In 20+ years of helping all sorts of organizations and people understand and participate in Open Source, the most difficult concept for learners is what I call the “All Boats Must Rise” concept. Maybe it’s human nature, but learners often express a desire to create exclusive goodness only for themselves and their allies. “Open Source sounds like a great thing, but how can I keep my bad neighbor next door (or my competitor nation) from reaping the same advantages as my own citizens” is how the problem is generally expressed. To me, this mainly indicates that they’ve not yet understood.
Open Source is about all the boats rising.
As a waxing tide tends to lift all boats equally, Open Source should create a benefit for all, even those who don’t contribute. Even those who are using the software in unintended ways. Even your competitors, even your enemies. Sticking with the boat metaphor, not every boat in the harbor will take advantage of the benefit. Some will rest at anchor. Others won’t be fit to sail. These are not your concerns.
What is your concern is making sure your actual constituents realize and take full advantage of the opportunities opened through involvement in Open Source. Also your concern is growing and strengthening the active part of your community by fostering nurturing culture, acknowledging healthy enlightened self-interest, and delineating intrinsic rewards that are gained by participation and contribution.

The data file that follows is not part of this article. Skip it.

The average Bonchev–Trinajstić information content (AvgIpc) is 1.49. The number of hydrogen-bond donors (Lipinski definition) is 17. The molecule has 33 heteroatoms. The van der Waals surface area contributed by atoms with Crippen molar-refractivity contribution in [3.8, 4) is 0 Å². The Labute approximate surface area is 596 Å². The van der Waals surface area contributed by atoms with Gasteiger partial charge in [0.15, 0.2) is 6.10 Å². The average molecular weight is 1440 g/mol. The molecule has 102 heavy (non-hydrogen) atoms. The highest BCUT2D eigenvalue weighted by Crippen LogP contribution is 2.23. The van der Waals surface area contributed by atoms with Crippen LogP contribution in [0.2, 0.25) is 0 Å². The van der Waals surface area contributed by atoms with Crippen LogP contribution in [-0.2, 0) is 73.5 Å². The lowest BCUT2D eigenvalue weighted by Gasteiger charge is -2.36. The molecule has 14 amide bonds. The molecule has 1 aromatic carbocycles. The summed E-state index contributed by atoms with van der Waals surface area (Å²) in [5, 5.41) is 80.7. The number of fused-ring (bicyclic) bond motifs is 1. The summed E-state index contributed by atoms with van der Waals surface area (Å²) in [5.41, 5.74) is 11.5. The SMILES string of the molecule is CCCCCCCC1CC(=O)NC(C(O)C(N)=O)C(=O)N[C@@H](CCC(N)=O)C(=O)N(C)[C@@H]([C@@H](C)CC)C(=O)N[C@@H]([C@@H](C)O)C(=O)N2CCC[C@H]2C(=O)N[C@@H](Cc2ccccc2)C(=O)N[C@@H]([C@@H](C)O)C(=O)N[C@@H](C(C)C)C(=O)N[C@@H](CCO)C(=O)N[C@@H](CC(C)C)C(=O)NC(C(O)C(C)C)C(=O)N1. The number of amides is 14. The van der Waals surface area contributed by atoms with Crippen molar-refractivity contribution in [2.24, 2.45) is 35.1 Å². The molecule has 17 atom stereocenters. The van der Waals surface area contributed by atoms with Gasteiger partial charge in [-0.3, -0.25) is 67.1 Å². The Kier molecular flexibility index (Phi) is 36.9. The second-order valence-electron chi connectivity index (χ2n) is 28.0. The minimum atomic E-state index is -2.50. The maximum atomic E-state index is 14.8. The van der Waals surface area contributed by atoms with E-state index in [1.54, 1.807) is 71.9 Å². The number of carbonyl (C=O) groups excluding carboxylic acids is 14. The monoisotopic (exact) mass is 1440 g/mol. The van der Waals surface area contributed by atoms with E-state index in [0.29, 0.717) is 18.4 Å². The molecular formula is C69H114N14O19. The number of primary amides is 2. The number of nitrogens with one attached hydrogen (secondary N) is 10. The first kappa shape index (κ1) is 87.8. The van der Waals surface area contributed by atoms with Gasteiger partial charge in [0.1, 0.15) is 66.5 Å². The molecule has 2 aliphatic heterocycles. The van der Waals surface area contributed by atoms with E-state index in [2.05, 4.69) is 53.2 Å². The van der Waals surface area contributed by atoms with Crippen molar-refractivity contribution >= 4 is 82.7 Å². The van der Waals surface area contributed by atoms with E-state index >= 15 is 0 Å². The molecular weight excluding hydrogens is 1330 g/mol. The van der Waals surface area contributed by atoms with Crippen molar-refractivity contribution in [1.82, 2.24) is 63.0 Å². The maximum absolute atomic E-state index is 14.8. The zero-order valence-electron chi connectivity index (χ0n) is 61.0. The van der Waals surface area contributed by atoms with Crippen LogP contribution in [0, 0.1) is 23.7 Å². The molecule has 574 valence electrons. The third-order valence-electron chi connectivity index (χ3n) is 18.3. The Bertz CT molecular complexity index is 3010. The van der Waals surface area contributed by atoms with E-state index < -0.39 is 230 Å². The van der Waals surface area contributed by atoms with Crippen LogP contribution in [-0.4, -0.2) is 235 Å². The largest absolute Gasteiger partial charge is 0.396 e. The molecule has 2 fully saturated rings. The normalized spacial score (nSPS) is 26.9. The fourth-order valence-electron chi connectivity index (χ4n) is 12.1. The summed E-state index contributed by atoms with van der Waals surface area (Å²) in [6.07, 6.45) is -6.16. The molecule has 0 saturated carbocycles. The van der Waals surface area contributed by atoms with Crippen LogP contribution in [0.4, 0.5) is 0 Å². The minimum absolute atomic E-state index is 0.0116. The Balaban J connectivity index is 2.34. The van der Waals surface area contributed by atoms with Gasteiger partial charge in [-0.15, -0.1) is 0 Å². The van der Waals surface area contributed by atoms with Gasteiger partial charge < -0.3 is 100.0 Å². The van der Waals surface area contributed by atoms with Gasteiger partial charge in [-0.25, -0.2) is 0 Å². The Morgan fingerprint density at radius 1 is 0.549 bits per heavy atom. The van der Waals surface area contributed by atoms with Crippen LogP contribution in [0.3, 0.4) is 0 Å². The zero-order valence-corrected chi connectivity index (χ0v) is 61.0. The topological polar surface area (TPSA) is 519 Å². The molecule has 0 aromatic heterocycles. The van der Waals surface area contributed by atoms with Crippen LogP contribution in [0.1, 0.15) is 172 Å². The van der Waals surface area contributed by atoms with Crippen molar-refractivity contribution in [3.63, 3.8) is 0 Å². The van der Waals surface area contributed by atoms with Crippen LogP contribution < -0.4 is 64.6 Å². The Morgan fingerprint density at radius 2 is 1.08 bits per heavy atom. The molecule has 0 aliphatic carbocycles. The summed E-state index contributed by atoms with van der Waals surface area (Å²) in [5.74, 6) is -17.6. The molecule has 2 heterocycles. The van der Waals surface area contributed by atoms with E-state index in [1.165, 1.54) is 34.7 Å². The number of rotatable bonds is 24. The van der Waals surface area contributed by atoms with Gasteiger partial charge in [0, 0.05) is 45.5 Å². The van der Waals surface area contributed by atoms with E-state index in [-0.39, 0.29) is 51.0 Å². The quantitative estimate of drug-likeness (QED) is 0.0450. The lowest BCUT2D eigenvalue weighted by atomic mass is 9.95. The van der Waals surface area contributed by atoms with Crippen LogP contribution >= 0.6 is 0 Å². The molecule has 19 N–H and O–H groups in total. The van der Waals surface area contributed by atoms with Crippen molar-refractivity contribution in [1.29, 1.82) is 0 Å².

Sovereignty is incompatible with Open Source
And sadly still, some companies, some governments, and many activists continue to try to construe Open Source as a fungible concept that can be modified to create strategic exclusion. Sovereignty is defined as “supreme power or authority”. The idea of “Digital Sovereignty” as in creating an island of benefit for a select group (be they citizens, team members, or any identified group) is fundamentally antithetical to Open Source, since a true Open Source project is by design not an exclusion engine.
Create more value than you monetize
Tim O’Reilly, whose writings and conferences arguably popularized the Open Source movement, tells us that “the secret to happiness is to create more value than you capture”, and thus intrinsic generosity is also part of the “All Boats Must Rise” philosophy. Supporting the community means leaving opportunities of benefit (and influence) open, and continually giving back commensurate with the value you’ve derived.
Open Source was founded on enlightened self interest, enthusiasm, and collective participation, and I have witnessed that it can create global change, and may be the best chance we have to combat the current global trend towards exclusion and self-protection (which lead quite directly to polarization and excessive nationalism), but only if we lead with the “All Boats Must Rise” nature of this movement.